19 February 2005

The tyranny of queens

An operatic perspective

Listen, Sieglinde lives at the opera house. It's a scary place. We applaud whenever, we bang walls wherever, we brava whomever. We mercy clap, we boo sometimes, we laugh, we cry, we make fun, we record, we exchange recordings, etc.. Over at the symphony, where our earnest grandmothers live, they ask who made it unpretty to clap between movements. Apparently this is a big issue; The Rest Is Noise felt it necessary to put out a Special Report that attempts to interrogate its nebulous history.

Sieglinde reads it all thus: at the symphony, the ego of the priestly conductor overpowers every other; at the opera house, no dice, sister. The opera audience is composed of competing egos wanting to exert control over how everyone else ought to think/behave/see. The claque of Diva X cares little about anyone/anything else, so long as X is meticulously acclaimed; the Wagnerians will poison your Moet & Chandon if you dare interrupt their spiritual masturbation with your lozenge wrapper; the matrons applaud the Zeffirelli set every single f*ckin time, while Zambello has had to hire bodyguards at Lincoln Center.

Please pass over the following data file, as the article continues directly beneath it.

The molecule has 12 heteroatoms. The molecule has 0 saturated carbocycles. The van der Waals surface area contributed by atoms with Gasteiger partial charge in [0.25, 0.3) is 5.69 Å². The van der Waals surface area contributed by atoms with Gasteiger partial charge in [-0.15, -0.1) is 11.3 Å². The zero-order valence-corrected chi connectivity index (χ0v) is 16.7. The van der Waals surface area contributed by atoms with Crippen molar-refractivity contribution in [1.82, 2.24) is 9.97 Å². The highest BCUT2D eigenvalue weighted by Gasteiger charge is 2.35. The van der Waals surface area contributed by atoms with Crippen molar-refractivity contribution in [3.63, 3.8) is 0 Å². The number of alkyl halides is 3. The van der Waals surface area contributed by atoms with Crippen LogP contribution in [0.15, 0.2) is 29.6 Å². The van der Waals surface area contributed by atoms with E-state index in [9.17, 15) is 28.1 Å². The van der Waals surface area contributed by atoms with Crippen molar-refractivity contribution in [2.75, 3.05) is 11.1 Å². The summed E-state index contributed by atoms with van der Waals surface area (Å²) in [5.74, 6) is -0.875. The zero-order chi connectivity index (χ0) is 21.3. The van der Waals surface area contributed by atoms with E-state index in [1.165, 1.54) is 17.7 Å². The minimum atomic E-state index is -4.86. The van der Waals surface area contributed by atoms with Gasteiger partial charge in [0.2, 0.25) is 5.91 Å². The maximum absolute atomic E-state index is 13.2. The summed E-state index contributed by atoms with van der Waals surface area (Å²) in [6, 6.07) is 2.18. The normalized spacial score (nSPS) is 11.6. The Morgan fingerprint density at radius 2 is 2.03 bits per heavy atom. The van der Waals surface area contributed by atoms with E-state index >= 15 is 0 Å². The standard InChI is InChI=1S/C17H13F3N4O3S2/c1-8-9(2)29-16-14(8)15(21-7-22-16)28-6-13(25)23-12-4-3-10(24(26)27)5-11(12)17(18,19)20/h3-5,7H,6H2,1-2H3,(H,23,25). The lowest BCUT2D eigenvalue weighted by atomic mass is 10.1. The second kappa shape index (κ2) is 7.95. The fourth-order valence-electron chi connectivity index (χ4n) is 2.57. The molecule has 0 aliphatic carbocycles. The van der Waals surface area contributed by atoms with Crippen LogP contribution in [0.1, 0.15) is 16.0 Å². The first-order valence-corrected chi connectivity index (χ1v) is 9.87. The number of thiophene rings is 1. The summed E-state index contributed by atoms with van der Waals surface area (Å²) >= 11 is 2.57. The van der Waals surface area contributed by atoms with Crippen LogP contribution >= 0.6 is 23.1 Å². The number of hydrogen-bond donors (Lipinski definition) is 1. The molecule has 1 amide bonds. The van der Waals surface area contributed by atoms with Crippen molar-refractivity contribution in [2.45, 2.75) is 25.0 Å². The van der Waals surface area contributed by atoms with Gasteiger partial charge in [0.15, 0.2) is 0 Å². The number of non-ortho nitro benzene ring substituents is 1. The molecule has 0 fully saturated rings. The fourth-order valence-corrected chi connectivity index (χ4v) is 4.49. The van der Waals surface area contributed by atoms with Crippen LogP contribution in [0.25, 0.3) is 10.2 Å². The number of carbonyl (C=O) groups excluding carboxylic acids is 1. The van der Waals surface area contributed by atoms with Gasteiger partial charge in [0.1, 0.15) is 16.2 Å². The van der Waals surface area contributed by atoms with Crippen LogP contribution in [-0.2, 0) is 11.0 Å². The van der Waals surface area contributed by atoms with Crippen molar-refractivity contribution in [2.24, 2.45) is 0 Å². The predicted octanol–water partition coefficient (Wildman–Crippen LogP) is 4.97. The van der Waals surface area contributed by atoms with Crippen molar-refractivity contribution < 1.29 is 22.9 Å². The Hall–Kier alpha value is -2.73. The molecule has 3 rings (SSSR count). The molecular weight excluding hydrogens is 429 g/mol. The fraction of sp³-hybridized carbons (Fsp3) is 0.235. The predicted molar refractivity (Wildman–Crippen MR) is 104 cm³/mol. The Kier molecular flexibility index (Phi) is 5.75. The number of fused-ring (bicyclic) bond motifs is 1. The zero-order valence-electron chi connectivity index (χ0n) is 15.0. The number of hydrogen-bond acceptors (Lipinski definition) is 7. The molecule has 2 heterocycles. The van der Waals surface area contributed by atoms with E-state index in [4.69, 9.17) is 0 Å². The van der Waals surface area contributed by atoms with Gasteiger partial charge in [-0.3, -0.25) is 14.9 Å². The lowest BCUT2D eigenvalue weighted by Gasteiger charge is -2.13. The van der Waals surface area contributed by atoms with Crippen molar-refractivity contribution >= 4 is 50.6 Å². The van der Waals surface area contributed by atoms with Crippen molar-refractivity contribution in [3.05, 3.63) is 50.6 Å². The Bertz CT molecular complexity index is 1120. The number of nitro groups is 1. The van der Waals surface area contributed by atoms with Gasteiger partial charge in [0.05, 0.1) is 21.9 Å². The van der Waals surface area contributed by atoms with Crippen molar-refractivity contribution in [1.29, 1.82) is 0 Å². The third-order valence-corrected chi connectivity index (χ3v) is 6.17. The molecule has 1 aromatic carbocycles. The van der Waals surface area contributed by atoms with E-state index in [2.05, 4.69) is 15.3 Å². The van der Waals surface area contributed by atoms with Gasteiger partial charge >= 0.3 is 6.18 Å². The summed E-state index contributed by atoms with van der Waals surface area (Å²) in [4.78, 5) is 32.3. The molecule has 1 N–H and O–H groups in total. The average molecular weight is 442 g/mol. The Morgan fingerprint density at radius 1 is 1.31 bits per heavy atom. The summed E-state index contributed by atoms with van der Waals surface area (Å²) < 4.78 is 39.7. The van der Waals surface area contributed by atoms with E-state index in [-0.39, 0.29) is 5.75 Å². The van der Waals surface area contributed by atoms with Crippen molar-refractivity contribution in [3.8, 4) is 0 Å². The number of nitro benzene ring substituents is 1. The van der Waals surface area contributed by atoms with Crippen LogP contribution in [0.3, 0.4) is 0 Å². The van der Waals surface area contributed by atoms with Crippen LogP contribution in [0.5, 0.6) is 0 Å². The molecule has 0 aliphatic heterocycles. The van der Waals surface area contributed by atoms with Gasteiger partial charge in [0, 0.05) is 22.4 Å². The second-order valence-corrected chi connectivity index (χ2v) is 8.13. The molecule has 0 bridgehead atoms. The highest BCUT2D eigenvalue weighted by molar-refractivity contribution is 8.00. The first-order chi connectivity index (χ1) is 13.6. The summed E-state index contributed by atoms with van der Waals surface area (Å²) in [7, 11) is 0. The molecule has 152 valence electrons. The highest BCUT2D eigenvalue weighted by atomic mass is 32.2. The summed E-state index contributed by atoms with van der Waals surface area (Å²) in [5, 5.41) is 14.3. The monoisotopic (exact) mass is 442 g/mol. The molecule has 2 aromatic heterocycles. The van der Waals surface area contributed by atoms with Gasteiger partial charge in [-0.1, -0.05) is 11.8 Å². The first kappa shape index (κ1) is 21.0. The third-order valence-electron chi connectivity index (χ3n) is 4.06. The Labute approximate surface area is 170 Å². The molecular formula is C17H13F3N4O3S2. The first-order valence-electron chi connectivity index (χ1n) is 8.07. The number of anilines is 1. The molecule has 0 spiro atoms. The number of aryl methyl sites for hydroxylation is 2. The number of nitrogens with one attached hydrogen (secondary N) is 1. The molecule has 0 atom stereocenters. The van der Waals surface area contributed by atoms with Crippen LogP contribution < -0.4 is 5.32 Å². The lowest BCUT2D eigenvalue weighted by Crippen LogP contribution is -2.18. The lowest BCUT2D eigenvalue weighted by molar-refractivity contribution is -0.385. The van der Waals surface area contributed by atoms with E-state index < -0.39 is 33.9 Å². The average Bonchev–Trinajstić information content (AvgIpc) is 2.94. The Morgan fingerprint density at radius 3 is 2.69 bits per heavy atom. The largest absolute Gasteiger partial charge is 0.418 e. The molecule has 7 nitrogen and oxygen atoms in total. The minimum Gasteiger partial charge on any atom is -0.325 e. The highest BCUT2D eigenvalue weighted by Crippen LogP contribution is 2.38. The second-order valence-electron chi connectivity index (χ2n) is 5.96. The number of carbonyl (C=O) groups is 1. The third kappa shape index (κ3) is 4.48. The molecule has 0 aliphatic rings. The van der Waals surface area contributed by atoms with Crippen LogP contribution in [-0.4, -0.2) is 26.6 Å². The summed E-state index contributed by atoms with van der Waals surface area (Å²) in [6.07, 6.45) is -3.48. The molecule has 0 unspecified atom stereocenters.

Queens up in the boxes and family circle dictate the duration of applause, the length and pitch of bravas, which aria will receive the climactic ovation. The opera conductor, mostly a minor player, may elect to stop the opera in deferrence to ovations, or else can force the orchestra through the music, earning the ire of the principal and his well-paid cabal. The Saturday Met broadcasts, among the remaining international platforms for classical music, are notorious for semi-orchestrated ovations for the diva/divo. The confetti is thrown, Peter Allen describes the "shower of paper, forbidden by the Met, but these things happen," the Diva is served. Amneris gets bouquets; Aida none. Or worse, Radames gets the bouquets.

Question to my grandmothers: is this the model you aspire to? Queens who'll create buzz, dictate their preferences to the clueless middle-class, take control of how every performance ought to be remembered? To espouse democracy at the classical music hall is to advance the oligarchy of queens. Dreadful thought? Not to this queen.